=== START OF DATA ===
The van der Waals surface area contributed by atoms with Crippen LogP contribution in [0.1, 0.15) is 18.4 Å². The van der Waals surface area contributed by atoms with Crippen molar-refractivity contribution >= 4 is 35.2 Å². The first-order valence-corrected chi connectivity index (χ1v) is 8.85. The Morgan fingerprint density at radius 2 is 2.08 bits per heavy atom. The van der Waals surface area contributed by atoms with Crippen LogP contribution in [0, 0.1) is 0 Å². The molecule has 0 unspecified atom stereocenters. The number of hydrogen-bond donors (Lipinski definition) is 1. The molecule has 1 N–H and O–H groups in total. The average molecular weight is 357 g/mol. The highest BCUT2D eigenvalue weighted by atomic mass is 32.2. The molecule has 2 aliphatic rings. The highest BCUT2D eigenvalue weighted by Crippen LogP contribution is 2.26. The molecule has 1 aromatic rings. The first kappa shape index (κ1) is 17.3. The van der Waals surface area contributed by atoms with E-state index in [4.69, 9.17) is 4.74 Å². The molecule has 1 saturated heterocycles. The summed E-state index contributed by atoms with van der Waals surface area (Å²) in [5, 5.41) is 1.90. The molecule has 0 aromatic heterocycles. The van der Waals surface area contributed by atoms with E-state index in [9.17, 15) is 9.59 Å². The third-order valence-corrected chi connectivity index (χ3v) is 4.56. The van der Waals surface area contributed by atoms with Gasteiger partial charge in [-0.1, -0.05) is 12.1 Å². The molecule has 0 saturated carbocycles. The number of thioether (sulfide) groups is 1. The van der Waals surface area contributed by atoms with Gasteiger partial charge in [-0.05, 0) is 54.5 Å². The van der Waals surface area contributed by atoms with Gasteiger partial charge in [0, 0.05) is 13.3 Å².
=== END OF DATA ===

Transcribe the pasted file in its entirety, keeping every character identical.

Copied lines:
The van der Waals surface area contributed by atoms with Crippen LogP contribution in [0.1, 0.15) is 18.4 Å². The van der Waals surface area contributed by atoms with Crippen molar-refractivity contribution >= 4 is 35.2 Å². The first-order valence-corrected chi connectivity index (χ1v) is 8.85. The Morgan fingerprint density at radius 2 is 2.08 bits per heavy atom. The van der Waals surface area contributed by atoms with Crippen LogP contribution in [0, 0.1) is 0 Å². The molecule has 0 unspecified atom stereocenters. The number of hydrogen-bond donors (Lipinski definition) is 1. The molecule has 1 N–H and O–H groups in total. The average molecular weight is 357 g/mol. The highest BCUT2D eigenvalue weighted by atomic mass is 32.2. The molecule has 2 aliphatic rings. The highest BCUT2D eigenvalue weighted by Crippen LogP contribution is 2.26. The molecule has 1 aromatic rings. The first kappa shape index (κ1) is 17.3. The van der Waals surface area contributed by atoms with E-state index in [4.69, 9.17) is 4.74 Å². The molecule has 1 saturated heterocycles. The summed E-state index contributed by atoms with van der Waals surface area (Å²) in [5, 5.41) is 1.90. The molecule has 0 aromatic heterocycles. The van der Waals surface area contributed by atoms with E-state index in [9.17, 15) is 9.59 Å². The third-order valence-corrected chi connectivity index (χ3v) is 4.56. The van der Waals surface area contributed by atoms with Gasteiger partial charge in [-0.1, -0.05) is 12.1 Å². The molecule has 0 saturated carbocycles. The number of thioether (sulfide) groups is 1. The van der Waals surface area contributed by atoms with Gasteiger partial charge in [-0.05, 0) is 54.5 Å². The van der Waals surface area contributed by atoms with Gasteiger partial charge in [0, 0.05) is 13.3 Å².